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The War of the Volcanoes: Film Review

The War of the Volcanoes - H 2012

The Bottom Line

A lively documentary about the passionate rivalry of two film shoots in the Mediterranean starring Ingrid Bergman, Roberto Rossellini and Anna Magnani.

Director

Francesco Patierno

Filmmaker Francesco Patierno's documentary follows the rivalry between two productions in the Mediterranean, one starring Ingrid Bergman and the other Anna Magnani.

The real drama was definitely behind the cameras in the Mediterranean 63 years ago when Ingrid Bergman and Anna Magnani starred in competing films, Stromboli and Volcano, about women plunked down on neighboring Aeolian islands. Terrific Italian newsreel and archival footage from the post-WWII period makes Francesco Patierno's informative and gossipy short documentary a real treat, one that will go down very well with cinephile audiences at festivals and specialized venues and on television.

This is a story that encompasses passion, cheating, jealousy, revenge and vindictiveness on an appropriately volcanic scale, involving two of the cinema's greatest female stars and the director who quit one for the other. The battleground was Godforsaken dots of land made famous by the rival films and the anti-climactic result was two big flops no one wanted to see.

If there's one key player who comes off here smelling like rather a bad fish, it's director Roberto Rossellini, who screwed over his cousin by stealing his material, snuck out on Magnani for Bergman, made the latter a pariah in the U.S. by getting her pregnant and spent more than 100 days shooting a terribly under-prepared film.

But, as the plentiful visual material in this film attests, the Italian media were ready for him when he arrived with a Hollywood movie star on his arm. Suddenly famous in the wake of Rome, Open City and Paisan, Rossellini had been approached in the late 1940s by his cousin Renzo Avanza and four Sicilian friends who had patented new techniques for underwater filming and had written a story about local tuna fishermen he thought might appeal to Rossellini.

But the director's mind was elsewhere. Having received a fan letter from Bergman offering to work with him, Rossellini slipped out of the rooms he shared with Magnani at the Hotel Savoy one morning to walk her dogs but left them with the concierge. He never returned, instead heading straight for New York, then to Hollywood to meet Bergman, who was at the peak of her celebrity as well as married with a young daughter. They began their affair and the director began plotting Stromboli, set on the bleak island in a community of poor fishermen.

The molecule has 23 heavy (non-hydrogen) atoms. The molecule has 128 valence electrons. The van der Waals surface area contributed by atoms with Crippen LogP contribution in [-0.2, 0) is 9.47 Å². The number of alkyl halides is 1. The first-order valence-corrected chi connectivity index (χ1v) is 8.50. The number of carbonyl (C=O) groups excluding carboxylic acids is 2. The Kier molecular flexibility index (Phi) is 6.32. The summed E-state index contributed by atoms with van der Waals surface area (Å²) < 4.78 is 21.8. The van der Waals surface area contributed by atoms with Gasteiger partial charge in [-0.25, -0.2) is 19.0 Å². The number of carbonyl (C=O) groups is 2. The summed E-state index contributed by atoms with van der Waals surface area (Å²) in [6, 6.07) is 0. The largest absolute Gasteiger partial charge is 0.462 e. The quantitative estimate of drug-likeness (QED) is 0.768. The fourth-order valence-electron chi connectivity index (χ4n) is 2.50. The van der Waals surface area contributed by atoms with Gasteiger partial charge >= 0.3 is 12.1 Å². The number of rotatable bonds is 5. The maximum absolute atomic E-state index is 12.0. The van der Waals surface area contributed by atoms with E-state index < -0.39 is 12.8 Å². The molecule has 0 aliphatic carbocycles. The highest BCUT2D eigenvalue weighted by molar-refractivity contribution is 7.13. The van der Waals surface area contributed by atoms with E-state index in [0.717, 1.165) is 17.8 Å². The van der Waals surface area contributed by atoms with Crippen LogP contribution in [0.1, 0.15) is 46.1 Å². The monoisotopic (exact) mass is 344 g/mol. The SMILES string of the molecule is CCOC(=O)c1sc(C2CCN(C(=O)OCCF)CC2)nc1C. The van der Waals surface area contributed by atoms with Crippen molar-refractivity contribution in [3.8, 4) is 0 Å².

Scenes of Magnani suffering alone and talking on the phone from her last film with Rossellini, L'Amore, cheekily serve to pave the way for her vengeance. Realizing that Rossellini had poached their idea, Avanza and his cohorts went to Hollywood, where they made a deal with Warner Bros. and prominent director William Dieterle to make a rival film, Volcano, with none other than Magnani to star.

Suddenly, the tabloid press was focused on two forlorn little islands that were hitherto noticed only when their volcanoes blew up, which they did with some regularity. Bergman's relationship with her new director soon became obvious, as did, eventually, her pregnancy, Magnani was out for blood and Italy, so the documentary insists, became a nation hopelessly divided between supporters of each camp.

Meanwhile, filming proceeded with agonizing slowness, particularly on Stromboli, for which Bergman had arranged financing with Howard Hughes, whose dislike for Rossellini only increased as the budget soared. Footage of the shoot is depressing, showing the difficulty of working on a remote location with no infrastructure and artists whose intense mutual attraction is the only thing that can have made the experience bearable.

Remarkably, the films premiered in Rome the same week in 1950, Volcano disastrously so when the projection broke down, as the documentary shows. Despite its infamy for having occasioned its star's infidelity and exile from Hollywood, Stromboli bombed too. In just under an hour, Patierno relays this wild episode in famous lives with verve, wit and you-are-there visuals that make it come alive in a way that it never could on the printed page.

Venues: Venice, Toronto, New York Film Festivals
Production: Cinecitta-Luce, Centro Studei Eoliano
International sales: Wide House
Director: Francesco Patierno
Writers: Chiara Laudani, Francesco Patierno, based on a book by Alberto Anile and Maria Gabriella Giannice
Producers: Andrea Patierno, Clara Del Monaco
Editor: Renata Salvator
Music: Santi Pulvirentu
52 minutes